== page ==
Winter is coming, but not at Netflix, as the streamer will be launching its reality show “Summer Job” – produced by Banijay Italia – before the end of the year.
“I am proud, because it’s an original show made for Italy,” said Tinny Andreatta, VP of content for Italy, at MIA Market on Wednesday.
Netflix has been eager to expand its unscripted content.
“We know our members love it. It’s a really exciting and growing area for us,” added Larry Tanz, VP of content for EMEA. Mentioning some recent successes from “Young, Famous & African” to “I Am Georgina,” both coming back for a second season, as well as new Spanish offering “Who Likes My Follower?”
Docu-series are also having a moment, it was stated, with the launch of Mark Lewis’ “Vatican Girl: The Disappearance of Emanuela Orlandi” already generating controversy.
“It’s a very sensitive show,” noted Andreatta.
“When we launched ‘SanPa: Sins of the Savior,’ we felt there was an audience for this kind of shows and competence in the market, both from the production side and from the talent side.”
But Netflix also intends to invest more in “big films,” said Andreatta, treating the audience to the first peek of “Robbing Mussolini,” which will premiere at Rome Film Fest on Saturday.
Directed by Renato De Maria – also behind the streamer’s 2019 drama “The Ruthless” – and described as a “true-ish story of a legendary heist,” it will see a group of misfits trying to steal Mussolini’s treasure. Matilda De Angelis and Pietro Castellitto star.
Spotlighting stories based on true events, adaptations from big IPs and “anti-hero narratives,” Andreatta also teased “The Lying Life of Adults,” based on a novel by Elena Ferrante. The series will premiere in November.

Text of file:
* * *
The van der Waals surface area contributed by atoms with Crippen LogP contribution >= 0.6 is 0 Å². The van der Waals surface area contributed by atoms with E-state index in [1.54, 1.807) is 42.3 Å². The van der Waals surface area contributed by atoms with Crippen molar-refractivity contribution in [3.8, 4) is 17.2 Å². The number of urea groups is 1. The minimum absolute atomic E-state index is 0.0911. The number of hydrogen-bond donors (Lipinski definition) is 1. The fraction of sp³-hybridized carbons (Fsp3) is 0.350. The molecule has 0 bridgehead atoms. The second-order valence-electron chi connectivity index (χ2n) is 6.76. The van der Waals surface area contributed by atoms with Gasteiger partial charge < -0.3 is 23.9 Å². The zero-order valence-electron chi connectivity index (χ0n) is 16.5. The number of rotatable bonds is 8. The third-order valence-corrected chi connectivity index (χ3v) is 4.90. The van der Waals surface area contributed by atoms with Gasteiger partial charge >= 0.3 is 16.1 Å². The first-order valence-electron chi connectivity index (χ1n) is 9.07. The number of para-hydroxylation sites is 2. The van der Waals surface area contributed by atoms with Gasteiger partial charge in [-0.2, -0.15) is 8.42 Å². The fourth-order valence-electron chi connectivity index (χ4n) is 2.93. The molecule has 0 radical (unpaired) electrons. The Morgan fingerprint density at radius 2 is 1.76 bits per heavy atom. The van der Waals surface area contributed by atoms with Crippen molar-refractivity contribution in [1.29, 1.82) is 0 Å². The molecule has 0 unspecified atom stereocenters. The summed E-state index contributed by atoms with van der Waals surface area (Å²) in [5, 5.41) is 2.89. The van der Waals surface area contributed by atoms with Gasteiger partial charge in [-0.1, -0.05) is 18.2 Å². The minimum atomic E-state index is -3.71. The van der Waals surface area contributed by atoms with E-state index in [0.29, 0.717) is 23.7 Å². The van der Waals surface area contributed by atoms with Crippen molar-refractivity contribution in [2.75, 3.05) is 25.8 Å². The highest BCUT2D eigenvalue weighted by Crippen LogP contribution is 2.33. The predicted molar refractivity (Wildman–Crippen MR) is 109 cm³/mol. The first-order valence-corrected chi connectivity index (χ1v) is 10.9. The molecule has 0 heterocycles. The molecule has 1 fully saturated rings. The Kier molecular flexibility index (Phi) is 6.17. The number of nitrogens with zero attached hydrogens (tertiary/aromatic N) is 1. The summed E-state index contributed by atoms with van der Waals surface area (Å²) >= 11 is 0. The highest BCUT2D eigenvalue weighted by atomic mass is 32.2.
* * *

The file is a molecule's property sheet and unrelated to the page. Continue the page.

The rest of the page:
“[This show] proves how much we want to invest in big authors and directors that are also famous abroad. Director Edoardo De Angelis delivers a strong vision of Naples in the 1990s. His voice blends perfectly with Ferrante’s masterpiece.”
“Everything Calls for Salvation” – set to launch on Oct. 14. – will mark another high-profile adaptation, this time from Daniele Mencarelli’s award-winning autobiographical novel.
With its complex protagonist, sentenced to a week of mandatory treatment in a psychiatric ward after an angry outburst, the show exemplifies Netflix’s desire to “be connected to the spirit of the present,” she noted.
As underlined by both panelists, the strength of Netflix is tied to the possibility of investing in local content.
“In order to be successful internationally, we have to be successful with our local audiences first, connect with its needs and desires. I think the quality of Italian content is quite high, but it was difficult to export it. Now, with subs and dubs, it’s possible to have it all over the world. It’s something that’s new and revolutionary,” she said.
“When I joined the company eight years ago, we were trying to commission shows with very little local knowledge and very little expertise. Now, it’s totally different,” agreed Tanz.
“We are close to the creators and talk to them in their own language. We see a whole different type of storytelling, where it doesn’t have to be in English, it doesn’t have to be from Hollywood to reach the world. It can be very specific and very authentic.”
But variety is still important.
“Our members want to watch ‘Money Heist” one day, then ‘Young, Famous & African,’ then ‘Too Hot to Handle.’ That’s just my watchlist, by the way,” he laughed.
“People ask me what my favorite show on Netflix is. Right now, it’s ‘The Empress’ from Germany. But I just got back from Warsaw, where we opened a new office and have a hit show called ‘High Water.’ So that’s my favorite too.”
“Hopefully, you will have enough to watch in the next few weeks.”